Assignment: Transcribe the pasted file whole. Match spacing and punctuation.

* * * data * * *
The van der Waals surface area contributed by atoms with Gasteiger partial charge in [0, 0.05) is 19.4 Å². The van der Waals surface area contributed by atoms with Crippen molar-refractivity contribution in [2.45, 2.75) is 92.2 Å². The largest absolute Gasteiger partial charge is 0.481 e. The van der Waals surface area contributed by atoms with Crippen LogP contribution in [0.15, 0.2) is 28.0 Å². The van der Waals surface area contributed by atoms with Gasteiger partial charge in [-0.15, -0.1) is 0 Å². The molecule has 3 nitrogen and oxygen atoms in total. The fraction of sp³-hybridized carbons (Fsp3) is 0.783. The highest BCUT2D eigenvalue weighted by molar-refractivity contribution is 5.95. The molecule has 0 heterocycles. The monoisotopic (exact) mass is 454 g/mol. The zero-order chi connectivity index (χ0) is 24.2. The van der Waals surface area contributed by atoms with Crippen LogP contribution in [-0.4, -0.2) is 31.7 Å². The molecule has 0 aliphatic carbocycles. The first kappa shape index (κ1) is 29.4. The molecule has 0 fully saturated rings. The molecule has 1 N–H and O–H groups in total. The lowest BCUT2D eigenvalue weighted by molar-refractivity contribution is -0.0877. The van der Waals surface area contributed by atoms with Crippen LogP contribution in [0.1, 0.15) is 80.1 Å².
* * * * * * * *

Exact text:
The van der Waals surface area contributed by atoms with Gasteiger partial charge in [0, 0.05) is 19.4 Å². The van der Waals surface area contributed by atoms with Crippen molar-refractivity contribution in [2.45, 2.75) is 92.2 Å². The largest absolute Gasteiger partial charge is 0.481 e. The van der Waals surface area contributed by atoms with Crippen LogP contribution in [0.15, 0.2) is 28.0 Å². The van der Waals surface area contributed by atoms with Gasteiger partial charge in [-0.15, -0.1) is 0 Å². The molecule has 3 nitrogen and oxygen atoms in total. The fraction of sp³-hybridized carbons (Fsp3) is 0.783. The highest BCUT2D eigenvalue weighted by molar-refractivity contribution is 5.95. The molecule has 0 heterocycles. The monoisotopic (exact) mass is 454 g/mol. The zero-order chi connectivity index (χ0) is 24.2. The van der Waals surface area contributed by atoms with Crippen LogP contribution in [-0.4, -0.2) is 31.7 Å². The molecule has 0 aliphatic carbocycles. The first kappa shape index (κ1) is 29.4. The molecule has 0 fully saturated rings. The molecule has 1 N–H and O–H groups in total. The lowest BCUT2D eigenvalue weighted by molar-refractivity contribution is -0.0877. The van der Waals surface area contributed by atoms with Crippen LogP contribution in [0.1, 0.15) is 80.1 Å².